Vadim Morozov

Former Deputy Minister of Transport of the USSR

Prior to Heydar Aliyev, candidate members of the Politburo of the CPSU Central Committee were in charge of railway transport. When I was Deputy Minister of Railways of the USSR, I was asking, since 1979, to follow the major repair work to see how difficult the work of road maintenance was.

After Heydar Aliyev was elected a member to the Politburo and appointed First Deputy Premier of the Soviet Union (his powers also included overseeing the railway transport), I asked him to watch the progress of major repairs with us. He agreed. Work began on July 21, 1983 with the workers of the experimental road station No 1. In four hours, 2 kilometers of the old road were demolished and a new one was built. Heydar Aliyev oversaw this process from beginning to end, talked to the workers, and warmly congratulated the engineering and technical workers on the completion of the work. Thus, he saw with his own eyes the hard work of road construction. After that, he ordered the allocation of resources for the purchase of foreign machines and instruments for road construction.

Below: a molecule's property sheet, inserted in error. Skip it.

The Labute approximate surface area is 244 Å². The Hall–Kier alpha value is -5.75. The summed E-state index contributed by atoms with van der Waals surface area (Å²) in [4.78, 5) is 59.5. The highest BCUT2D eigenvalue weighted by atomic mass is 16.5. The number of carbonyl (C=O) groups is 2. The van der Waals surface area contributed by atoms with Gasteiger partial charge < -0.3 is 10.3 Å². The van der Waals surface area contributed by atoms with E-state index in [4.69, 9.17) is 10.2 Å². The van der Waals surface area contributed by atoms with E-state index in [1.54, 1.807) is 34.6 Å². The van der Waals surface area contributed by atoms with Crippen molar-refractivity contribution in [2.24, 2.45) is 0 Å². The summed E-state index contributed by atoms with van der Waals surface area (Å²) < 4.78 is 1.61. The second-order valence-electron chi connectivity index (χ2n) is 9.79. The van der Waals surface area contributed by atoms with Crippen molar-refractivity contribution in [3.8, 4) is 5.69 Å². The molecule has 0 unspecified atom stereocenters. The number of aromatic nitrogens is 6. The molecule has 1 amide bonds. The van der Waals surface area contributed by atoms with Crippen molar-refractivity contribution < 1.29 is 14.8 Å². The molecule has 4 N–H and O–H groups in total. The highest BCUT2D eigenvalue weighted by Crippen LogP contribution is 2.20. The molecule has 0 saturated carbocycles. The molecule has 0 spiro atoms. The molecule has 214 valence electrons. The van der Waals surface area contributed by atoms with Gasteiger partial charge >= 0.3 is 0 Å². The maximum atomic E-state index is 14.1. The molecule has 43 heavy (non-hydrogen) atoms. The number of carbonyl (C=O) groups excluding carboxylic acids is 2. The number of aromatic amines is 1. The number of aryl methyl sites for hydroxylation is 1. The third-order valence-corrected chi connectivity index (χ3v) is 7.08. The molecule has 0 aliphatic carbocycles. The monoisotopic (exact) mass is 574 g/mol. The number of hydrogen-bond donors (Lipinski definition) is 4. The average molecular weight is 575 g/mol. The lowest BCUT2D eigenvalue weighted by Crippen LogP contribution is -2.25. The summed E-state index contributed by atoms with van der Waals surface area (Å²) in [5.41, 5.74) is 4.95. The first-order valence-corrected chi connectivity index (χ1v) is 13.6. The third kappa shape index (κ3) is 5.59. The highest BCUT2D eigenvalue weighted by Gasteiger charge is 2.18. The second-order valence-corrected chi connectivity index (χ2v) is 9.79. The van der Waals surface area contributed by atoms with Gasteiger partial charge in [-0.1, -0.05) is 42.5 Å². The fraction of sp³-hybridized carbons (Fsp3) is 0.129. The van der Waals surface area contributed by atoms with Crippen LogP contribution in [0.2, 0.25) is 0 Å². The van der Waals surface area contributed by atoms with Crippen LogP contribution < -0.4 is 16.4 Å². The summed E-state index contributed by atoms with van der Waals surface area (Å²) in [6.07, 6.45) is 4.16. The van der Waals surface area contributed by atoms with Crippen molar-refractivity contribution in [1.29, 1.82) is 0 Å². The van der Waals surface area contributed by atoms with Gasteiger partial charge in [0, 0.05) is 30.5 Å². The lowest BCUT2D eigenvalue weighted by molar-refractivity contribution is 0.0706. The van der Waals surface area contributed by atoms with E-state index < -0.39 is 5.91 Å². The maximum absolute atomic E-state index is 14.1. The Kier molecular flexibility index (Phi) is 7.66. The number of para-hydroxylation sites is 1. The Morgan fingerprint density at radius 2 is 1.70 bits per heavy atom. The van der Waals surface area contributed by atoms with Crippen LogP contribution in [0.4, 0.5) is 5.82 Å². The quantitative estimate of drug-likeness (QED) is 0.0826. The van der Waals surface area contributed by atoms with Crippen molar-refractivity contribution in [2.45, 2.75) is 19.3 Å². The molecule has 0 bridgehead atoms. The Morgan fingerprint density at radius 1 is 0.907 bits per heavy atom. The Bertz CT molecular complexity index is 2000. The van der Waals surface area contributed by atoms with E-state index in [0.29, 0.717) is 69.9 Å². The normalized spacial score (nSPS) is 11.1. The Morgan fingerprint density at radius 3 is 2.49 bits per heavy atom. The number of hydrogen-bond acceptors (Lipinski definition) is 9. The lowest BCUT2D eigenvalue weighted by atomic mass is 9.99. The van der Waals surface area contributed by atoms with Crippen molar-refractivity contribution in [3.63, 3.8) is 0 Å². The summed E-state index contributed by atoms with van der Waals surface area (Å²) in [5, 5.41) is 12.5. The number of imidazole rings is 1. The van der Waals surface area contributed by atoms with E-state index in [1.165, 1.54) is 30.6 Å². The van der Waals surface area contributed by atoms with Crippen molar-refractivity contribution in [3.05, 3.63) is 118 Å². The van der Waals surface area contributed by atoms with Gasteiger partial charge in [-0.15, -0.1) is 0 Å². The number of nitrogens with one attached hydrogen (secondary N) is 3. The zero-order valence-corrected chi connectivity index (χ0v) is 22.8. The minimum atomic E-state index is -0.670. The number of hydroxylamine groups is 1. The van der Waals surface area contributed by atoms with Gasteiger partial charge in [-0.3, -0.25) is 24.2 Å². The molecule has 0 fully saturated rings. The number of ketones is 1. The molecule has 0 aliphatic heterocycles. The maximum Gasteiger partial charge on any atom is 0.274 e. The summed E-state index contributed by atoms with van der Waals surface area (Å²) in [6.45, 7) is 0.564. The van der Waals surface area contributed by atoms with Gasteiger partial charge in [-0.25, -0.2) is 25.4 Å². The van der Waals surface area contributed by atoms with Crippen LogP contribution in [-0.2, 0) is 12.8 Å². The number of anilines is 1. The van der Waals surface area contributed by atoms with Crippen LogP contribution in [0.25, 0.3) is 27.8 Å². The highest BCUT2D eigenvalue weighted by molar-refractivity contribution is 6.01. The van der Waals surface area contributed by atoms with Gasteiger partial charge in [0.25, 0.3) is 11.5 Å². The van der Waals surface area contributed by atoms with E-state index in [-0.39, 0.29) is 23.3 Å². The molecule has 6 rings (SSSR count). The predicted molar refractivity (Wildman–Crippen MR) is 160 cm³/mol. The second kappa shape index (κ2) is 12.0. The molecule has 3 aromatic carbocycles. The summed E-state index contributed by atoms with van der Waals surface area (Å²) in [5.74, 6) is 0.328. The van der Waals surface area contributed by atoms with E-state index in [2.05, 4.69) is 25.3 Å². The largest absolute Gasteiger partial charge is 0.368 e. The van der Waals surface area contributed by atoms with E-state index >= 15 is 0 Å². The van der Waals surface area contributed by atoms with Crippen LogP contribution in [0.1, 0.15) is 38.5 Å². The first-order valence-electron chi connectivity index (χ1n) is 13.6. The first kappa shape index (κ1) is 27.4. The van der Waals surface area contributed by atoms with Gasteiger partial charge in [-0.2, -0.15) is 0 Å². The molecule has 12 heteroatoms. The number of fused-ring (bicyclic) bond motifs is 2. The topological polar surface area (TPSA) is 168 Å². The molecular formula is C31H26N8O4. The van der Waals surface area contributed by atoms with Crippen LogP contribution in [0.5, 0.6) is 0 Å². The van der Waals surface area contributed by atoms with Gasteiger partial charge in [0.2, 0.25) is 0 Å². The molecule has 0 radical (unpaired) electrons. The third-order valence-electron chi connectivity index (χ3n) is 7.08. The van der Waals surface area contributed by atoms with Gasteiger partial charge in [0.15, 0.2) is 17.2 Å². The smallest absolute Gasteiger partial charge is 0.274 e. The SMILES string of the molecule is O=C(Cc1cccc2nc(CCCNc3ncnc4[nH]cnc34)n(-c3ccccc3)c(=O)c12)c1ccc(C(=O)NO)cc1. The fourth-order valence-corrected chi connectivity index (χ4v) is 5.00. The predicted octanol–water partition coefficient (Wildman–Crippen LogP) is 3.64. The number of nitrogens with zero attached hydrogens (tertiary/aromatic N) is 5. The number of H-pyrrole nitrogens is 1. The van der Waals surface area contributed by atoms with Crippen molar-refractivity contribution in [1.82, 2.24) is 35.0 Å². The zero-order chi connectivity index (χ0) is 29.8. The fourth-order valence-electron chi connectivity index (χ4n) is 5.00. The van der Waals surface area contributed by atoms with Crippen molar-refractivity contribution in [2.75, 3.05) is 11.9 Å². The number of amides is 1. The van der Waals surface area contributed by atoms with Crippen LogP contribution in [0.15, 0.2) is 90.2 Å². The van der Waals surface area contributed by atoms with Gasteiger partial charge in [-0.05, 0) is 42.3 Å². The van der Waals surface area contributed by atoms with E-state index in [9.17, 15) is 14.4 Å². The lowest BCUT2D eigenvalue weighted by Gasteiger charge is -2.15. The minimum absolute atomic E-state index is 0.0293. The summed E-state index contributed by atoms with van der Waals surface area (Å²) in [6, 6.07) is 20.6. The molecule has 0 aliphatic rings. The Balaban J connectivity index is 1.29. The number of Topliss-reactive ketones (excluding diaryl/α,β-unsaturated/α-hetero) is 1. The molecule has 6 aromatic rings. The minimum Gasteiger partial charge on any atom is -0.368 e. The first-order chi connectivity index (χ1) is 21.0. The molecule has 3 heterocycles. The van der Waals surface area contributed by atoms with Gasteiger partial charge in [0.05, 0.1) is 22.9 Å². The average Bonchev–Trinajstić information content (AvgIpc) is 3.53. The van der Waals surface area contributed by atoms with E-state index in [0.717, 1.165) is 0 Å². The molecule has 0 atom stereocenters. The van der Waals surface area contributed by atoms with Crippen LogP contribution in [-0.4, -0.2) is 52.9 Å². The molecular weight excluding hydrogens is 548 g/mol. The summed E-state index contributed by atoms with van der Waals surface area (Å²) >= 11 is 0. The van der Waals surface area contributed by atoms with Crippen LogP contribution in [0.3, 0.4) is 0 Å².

He called me often and was interested in road construction. Once, during a conversation with him, I raised the issue of railway switches, their crossing sections and said that because of this equipment, the speed of trains is limited at many stations. After my information, Heydar Aliyev ordered the modernization of the Murom switchgear plant. After the completion of the work, he, together with the Minister of Transport N. Konaryov, participated in its grand opening. In August 1984, in Moscow, at the USSR Ministry of Transport, a large board meeting was held with the participation of the heads of 32 railways, sections, some locomotive and car depots, heads of roads, communications, power supply stations, representatives of trade union committees and employees of the Council of Ministers of the USSR. Member of the Politburo, First Deputy Premier of the Soviet Union Heydar Aliyev also took part in the meeting. He gave an in-depth analysis of the situation in the country’s railway transport and pointed out shortcomings in his an hour and a half long speech at this meeting. Everyone was mesmerized by his comprehensive speech, which did not use any written text. After the end of the meeting of the board, mostly road workers came up to me and said that Comrade Aliyev was probably a railway worker. I had to convince them that it wasn’t. Comrade Aliyev graduated from the Faculty of History of Baku State University. When he first interacted with me in a language comprehensible to railway man, I was stunned.